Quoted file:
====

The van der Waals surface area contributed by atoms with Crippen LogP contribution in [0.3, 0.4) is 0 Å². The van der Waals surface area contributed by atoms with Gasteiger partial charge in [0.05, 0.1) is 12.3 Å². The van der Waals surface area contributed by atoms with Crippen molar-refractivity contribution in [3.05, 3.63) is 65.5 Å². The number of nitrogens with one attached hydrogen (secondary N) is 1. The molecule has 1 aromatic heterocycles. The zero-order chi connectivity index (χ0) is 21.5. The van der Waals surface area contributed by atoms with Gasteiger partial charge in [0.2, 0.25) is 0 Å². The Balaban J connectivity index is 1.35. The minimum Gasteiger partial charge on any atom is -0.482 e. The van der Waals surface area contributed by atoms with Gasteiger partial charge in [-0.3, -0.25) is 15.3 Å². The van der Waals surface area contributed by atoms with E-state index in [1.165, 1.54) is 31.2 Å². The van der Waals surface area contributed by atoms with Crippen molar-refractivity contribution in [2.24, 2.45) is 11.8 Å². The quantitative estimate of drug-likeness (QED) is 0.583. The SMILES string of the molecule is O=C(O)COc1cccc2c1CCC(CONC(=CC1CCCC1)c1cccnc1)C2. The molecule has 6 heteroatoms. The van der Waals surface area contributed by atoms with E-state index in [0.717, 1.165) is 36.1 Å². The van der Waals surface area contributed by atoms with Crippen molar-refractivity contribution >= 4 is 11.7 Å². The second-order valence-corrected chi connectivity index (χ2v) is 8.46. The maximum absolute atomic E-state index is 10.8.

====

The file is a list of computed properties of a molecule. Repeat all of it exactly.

The van der Waals surface area contributed by atoms with Crippen LogP contribution in [0.3, 0.4) is 0 Å². The van der Waals surface area contributed by atoms with Gasteiger partial charge in [0.05, 0.1) is 12.3 Å². The van der Waals surface area contributed by atoms with Crippen molar-refractivity contribution in [3.05, 3.63) is 65.5 Å². The number of nitrogens with one attached hydrogen (secondary N) is 1. The molecule has 1 aromatic heterocycles. The zero-order chi connectivity index (χ0) is 21.5. The van der Waals surface area contributed by atoms with Gasteiger partial charge in [0.2, 0.25) is 0 Å². The Balaban J connectivity index is 1.35. The minimum Gasteiger partial charge on any atom is -0.482 e. The van der Waals surface area contributed by atoms with Gasteiger partial charge in [-0.3, -0.25) is 15.3 Å². The van der Waals surface area contributed by atoms with E-state index in [1.165, 1.54) is 31.2 Å². The van der Waals surface area contributed by atoms with Crippen molar-refractivity contribution in [2.24, 2.45) is 11.8 Å². The quantitative estimate of drug-likeness (QED) is 0.583. The SMILES string of the molecule is O=C(O)COc1cccc2c1CCC(CONC(=CC1CCCC1)c1cccnc1)C2. The molecule has 6 heteroatoms. The van der Waals surface area contributed by atoms with E-state index in [0.717, 1.165) is 36.1 Å². The van der Waals surface area contributed by atoms with Crippen molar-refractivity contribution >= 4 is 11.7 Å². The second-order valence-corrected chi connectivity index (χ2v) is 8.46. The maximum absolute atomic E-state index is 10.8.